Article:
Sindh Ibex – Hingol National Park

Sindh Ibex is a mountain goat family that lives in the rugged dry mountainous areas of southern Pakistan. As the name suggests, Kirthar National Park in Sindh is famous for its natural habitat. However, Sindh Ibex also lives in Hingol National Park, Balochistan.

Surprisingly it was easy to meet Sindh Ibex coming to the water in the dry Hingol National Park. It was at the sacred Hinglaj Mata Hindu Temple (also called Nani Mandir) inside the national park. When I approached the shrine, Sindh Ibex was eating grass in quite a close distance.

 

A male Sindh Ibex. There are two types of Ibex in Pakistan. Himalayan Ibex in the Northern Mountains and Sindh Ibex in the mountains of Sindh and Balochistan. The male horn of Sindh Ibex astoundingly grows 1m long.

 

Gorgeous female Sindh Ibex and its baby.

 

Going forward, suddenly I saw a group of Ibex emerging from just above the cliff. Generally, Sindh Ibex seems to move in relatively large groups.

There were a lot of trophy-sized males (ones with large horns permitted to trophy hunting). In Pakistan, Ibex trophy hunting is taking place. However, it is only prohibited inside the national parks and hunting is operated under the rules and regulations by the community forest. For 2019, 50 Himalayan Ibex and 24 Sindh Ibex in Pakistan are allocated for trophy hunting slots.

Hunting?? In this era?? No doubt, I am against hunting, but Pakistan’s hunting situation is likewise identified with conservation and the endurance of the local villagers. Trophy hunting targets only large horned individuals who have no more ability to reproduce. Subsequently, these profits are given to villagers, so villagers crackdown on illegal hunting. Therefore, it is said that the Ibex population has increased in both the northern and southern regions since this system was established.

 

Energetic young males began battling with their horns.

 

It’s like a fighting practice. A male Ibex show dominance by fighting with a horn over females when they reach maturity.

 

Photo & Text  : Mariko SAWADA
Visit : Feb 2019, Hinglaj Mata/Nani Mandir, Hingol National Park,  Balochistan

Category : ◆ Balochistan > - Hingol National Park > - Ibex > - Wildlife of Balochistan
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Grey Francolin -Balochistan

A Grey Francolin, which lives in the courtyard of a local guesthouse in Kund Malir. For a moment I was bewildered, when I heard a loud voice, she was just so close to me. It seems that this courtyard is the territory of this Grey Francolin couple, so no matter whether a person or a car is passing by, they do not care at all.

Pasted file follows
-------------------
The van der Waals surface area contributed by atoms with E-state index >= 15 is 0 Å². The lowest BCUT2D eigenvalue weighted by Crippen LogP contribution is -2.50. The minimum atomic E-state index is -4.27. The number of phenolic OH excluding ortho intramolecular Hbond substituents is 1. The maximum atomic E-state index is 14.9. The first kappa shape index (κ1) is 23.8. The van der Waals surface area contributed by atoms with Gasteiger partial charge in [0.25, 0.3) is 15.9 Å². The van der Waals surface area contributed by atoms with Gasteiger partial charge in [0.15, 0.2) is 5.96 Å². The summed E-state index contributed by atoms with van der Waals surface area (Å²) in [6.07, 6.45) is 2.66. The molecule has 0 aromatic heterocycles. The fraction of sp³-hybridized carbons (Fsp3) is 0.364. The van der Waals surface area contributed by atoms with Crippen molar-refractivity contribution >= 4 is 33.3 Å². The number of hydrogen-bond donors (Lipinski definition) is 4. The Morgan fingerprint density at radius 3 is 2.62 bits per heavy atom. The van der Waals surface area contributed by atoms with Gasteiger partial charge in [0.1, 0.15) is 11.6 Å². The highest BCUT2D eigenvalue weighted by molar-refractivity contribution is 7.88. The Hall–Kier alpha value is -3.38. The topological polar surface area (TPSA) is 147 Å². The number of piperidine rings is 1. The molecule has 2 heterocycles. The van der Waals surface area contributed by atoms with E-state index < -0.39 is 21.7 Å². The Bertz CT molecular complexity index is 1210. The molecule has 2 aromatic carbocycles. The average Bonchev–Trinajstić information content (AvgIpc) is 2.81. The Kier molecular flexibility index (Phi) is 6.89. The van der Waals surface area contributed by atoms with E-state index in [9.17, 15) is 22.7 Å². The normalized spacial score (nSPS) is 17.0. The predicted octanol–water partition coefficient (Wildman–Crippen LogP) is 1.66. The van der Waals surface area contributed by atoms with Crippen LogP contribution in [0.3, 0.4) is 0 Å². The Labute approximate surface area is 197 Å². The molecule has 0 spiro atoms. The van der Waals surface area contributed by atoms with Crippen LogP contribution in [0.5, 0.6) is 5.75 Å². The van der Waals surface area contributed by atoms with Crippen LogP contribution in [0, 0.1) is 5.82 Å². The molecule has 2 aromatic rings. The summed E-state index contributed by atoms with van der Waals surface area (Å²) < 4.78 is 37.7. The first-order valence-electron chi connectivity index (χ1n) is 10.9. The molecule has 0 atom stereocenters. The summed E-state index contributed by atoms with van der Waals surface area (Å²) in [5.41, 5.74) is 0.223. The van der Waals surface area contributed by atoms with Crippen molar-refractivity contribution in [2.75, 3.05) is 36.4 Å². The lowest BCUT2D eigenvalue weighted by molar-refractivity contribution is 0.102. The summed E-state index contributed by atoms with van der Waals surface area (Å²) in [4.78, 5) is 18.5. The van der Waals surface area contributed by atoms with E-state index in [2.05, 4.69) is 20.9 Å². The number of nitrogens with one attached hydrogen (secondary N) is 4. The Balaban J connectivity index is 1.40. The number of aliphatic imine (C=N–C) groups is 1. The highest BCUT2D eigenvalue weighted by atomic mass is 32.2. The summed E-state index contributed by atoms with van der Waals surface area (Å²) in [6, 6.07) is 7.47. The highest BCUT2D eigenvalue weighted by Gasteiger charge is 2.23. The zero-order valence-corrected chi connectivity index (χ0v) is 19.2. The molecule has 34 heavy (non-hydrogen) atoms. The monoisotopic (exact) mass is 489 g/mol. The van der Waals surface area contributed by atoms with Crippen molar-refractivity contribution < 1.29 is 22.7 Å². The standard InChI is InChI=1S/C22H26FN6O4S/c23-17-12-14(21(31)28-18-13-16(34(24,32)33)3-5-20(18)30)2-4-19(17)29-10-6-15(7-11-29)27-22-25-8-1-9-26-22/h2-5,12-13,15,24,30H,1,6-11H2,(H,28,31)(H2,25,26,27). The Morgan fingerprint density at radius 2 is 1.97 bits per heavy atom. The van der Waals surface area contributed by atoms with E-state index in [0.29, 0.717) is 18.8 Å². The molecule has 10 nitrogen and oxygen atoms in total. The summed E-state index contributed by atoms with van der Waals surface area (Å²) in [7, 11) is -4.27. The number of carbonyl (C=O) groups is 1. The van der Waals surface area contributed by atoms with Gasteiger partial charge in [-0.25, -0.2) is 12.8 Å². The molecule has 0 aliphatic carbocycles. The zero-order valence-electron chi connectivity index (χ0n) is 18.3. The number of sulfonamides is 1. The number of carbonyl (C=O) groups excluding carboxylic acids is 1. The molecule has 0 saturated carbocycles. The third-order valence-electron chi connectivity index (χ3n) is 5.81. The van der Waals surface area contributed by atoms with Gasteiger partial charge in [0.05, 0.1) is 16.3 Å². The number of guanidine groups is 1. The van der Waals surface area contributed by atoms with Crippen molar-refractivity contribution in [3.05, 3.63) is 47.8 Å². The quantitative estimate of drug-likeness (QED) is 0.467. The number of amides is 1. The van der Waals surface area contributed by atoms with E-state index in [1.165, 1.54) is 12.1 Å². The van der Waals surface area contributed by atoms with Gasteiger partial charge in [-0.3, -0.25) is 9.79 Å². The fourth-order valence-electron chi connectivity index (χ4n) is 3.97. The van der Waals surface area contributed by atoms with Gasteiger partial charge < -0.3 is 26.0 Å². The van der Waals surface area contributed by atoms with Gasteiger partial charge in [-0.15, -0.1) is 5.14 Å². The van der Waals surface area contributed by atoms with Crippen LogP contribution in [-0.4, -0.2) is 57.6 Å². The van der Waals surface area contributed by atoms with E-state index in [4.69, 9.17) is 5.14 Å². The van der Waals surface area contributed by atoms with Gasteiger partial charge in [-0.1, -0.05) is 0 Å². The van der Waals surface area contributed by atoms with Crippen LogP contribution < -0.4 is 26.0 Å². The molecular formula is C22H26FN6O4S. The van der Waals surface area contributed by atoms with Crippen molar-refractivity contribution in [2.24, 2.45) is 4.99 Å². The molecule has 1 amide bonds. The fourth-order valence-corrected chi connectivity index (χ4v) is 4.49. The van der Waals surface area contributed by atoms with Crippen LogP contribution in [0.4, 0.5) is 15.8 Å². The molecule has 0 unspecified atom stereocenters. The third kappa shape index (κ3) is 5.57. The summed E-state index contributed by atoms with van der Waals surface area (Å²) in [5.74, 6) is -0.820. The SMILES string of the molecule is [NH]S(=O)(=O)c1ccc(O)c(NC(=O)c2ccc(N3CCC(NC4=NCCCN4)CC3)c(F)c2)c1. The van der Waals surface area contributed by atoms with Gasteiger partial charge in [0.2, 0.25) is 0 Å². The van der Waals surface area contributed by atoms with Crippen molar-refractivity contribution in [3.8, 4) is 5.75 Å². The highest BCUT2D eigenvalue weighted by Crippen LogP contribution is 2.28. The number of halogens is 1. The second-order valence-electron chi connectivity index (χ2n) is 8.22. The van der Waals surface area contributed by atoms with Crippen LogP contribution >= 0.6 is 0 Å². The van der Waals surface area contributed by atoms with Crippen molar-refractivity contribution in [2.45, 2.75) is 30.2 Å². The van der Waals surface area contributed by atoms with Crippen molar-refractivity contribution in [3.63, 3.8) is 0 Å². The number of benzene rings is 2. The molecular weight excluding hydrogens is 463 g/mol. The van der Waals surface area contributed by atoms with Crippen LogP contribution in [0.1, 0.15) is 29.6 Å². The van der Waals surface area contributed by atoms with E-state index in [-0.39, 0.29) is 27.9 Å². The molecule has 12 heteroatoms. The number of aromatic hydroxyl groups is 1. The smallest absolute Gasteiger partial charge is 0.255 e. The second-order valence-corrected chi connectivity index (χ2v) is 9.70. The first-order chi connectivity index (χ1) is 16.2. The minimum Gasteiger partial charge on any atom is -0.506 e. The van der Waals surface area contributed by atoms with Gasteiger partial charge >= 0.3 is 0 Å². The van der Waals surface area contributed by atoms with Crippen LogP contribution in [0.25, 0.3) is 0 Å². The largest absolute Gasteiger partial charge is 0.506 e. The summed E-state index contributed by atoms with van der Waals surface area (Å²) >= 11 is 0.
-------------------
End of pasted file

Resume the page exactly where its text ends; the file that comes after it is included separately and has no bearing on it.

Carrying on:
Grey Francolin lives in the dry flat area of the Indian subcontinent. It is a wild bird deprived of the place to live due to the land development.

In Haryana State of India, I went to observe Grey Francolin early in the morning. Particularly, at that time I thought Grey Francolin is a very shy bird who would not approach towards any human. Nonetheless, I was slightly surprised at how Grey Francolin is walking around the courtyard freely.

・・・Grey Francolin, rubbing her body on the ground. It was a very lovely moment to gaze at.

Photo & Text : Mariko SAWADA

Observation : Feb 2019, Kund Malir, Balochistan

Reference : Birds of Pakistan, Birds of Indian Subcontinent(Helm Field Guide)

Category : ◆ Balochistan > - Wildlife of Balochistan > ◇ Birds of Pakistan
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Egyptian Vulture -Balochistan

Egyptian Vulture sighted at the Makran Coast in Balochistan, Pakistan.

Egyptian Vultures are broadly spread from the Iberian Peninsula across North Africa and India. In Pakistan, it breeds amid the summer season in the Balochistan province. They more often feed on carrion – rotting flesh of a dead animal – and sometimes prey on small birds and reptiles. These vultures were once a common bird in Pakistan, but its number has been decreased drastically due to the loss of habitat because of infrastructure development. Consequently, it has become very rare to sight Egyptian Vulture.

Upper wing of Egyptian Vulture; It is 60 cm to 70 cm in size, smaller compared to the other vultures. Not to mention, these magnificent creatures have their own distinct features. For instance, they have a small and pointed head with a bare yellowish face, dull white feathers, and black flight feathers.

Down wing of Egyptian Vulture. An Egyptian Vulture flying over the lively fishing village of the picturesque Makran coast, Balochistan, Pakistan.

 

Photo & Text : Mariko SAWADA

Observation : Feb2019, Makran Coast, Balochistan

Reference : Birds of Pakistan

Category : ◆ Balochistan > - Wildlife of Balochistan > ◇ Birds of Pakistan
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